HASTINGS, Minn. (WCCO) — When Hastings senior Dustin Erickson competed in the state downhill skiing competition last week, his doctors called it a miracle.
That’s because Erickson came very close to never being able to walk again, let alone ski. A freak accident and a matter of inches almost changed Erickson’s life forever.
Since he was 3 years old, Erickson has been on the ski slopes. Almost like a full-time job, sometimes he skis more than 40 hours a week.
He qualified for the state downhill ski meet as a junior and had high hopes once again this year. But on a June day last summer, Dustin tried a back-flip on the diving board at a friend’s pool. He missed and landed awkwardly on the board.
“Just felt really stiff and one of my shoulders stuck up like that,” Dustin said.
Dustin was sore and in pain, but wanted to sleep it off. When his mother arrived to pick him up, that changed.
“When he stood up at his friend’s house I said you’re crooked and his friends all laughed,” said Angela Erickson.
Angela Erickson rushed her son to a Hastings Hospital. Instead of having a sore neck and a concussion, X-rays revealed something far more serious, so Dustin was quickly sent to Regions Hospital.
“You watch your child rushed into the hospital strapped on this board and it’s just an incredible experience. Still to this day I don’t know what to think. It was a lonely, long night,” said Doug Erickson.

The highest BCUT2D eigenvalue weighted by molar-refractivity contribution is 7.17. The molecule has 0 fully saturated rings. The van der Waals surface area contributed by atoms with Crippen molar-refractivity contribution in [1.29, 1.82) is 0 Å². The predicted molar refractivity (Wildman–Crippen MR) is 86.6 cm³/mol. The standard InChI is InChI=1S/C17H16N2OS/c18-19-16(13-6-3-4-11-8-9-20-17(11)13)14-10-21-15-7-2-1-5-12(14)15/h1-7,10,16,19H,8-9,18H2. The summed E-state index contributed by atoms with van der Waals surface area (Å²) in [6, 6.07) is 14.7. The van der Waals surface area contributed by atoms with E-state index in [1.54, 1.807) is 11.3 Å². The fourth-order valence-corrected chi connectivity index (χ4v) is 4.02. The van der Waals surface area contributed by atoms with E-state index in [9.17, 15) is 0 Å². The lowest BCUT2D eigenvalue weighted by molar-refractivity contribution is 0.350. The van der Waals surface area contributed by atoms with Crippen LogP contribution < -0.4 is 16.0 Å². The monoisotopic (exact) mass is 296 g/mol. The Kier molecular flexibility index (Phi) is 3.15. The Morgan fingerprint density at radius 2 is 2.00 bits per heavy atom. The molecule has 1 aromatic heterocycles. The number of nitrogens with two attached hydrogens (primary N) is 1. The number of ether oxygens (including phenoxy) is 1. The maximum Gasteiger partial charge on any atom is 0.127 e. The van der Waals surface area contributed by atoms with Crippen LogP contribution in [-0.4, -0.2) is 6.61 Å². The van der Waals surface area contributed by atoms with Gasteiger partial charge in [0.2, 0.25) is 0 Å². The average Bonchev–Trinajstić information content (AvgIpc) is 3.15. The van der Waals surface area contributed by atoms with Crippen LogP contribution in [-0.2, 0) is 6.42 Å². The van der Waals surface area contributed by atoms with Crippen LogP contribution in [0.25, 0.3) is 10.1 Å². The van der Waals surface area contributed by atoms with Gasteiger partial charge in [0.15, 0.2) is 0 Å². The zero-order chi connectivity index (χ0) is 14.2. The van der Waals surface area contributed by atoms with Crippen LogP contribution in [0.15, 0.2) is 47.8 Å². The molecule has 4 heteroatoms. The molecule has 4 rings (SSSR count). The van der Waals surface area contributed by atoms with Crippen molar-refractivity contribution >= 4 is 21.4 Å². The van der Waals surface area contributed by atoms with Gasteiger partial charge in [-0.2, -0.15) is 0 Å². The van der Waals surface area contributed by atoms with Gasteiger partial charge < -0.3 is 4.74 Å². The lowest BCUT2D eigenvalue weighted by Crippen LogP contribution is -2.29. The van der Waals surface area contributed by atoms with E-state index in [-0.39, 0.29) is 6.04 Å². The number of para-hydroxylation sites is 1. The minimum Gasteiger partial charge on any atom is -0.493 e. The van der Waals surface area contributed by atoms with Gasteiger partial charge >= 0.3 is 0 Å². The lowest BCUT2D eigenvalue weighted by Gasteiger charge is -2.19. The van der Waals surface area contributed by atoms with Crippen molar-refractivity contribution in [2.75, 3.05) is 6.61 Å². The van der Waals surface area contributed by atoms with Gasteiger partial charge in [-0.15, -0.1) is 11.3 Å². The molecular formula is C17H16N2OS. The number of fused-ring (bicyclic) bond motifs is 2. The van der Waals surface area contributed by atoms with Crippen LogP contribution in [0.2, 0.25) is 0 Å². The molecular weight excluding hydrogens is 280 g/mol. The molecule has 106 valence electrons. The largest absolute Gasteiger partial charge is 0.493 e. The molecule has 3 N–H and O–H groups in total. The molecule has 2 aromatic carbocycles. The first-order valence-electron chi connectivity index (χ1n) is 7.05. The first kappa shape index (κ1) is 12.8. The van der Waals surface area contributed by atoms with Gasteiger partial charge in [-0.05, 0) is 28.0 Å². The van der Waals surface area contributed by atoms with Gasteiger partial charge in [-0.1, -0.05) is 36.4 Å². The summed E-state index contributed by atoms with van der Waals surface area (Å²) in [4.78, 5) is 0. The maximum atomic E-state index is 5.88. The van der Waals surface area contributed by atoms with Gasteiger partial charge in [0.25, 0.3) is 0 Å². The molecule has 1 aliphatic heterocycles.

At Regions an MRI confirmed everyone’s worst fears. Dustin had fractured a vertebrae in his neck, but worse yet, one of his ligaments was almost entirely shredded.
“It was 70 percent shredded where they said 30 or 40 percent is lethal and you should be paralyzed,” Dustin said.
Which is why doctors were astounded that Dustin was even walking. He had surgery and went through months of rehab, not knowing if he’d be able to hit the slopes again. His parents and friends prayed for the best. In November, doctors did something they never thought they’d do, they cleared him to ski.
“She smiled and said you probably don’t think you are lucky but we don’t see kids like you walk out of this hospital,” said Doug Erickson.
It was Dustin’s first time back on skis. He ended up returning to state and just missed all-state honors.
“Seeing him at state was like the first time seeing him ski down the hill. It was emotional,” said Angela.
“I really feel blessed. My parents contacting people to pray for me helped and I really feel blessed,” said Dustin.
Angela Erickson said she hopes that Dustin’s story offers some hope to the families of Jack Jablonski and Jenna Privette. The Erickson’s believe all the people who prayed for Dustin played a major role in his unlikely recovery.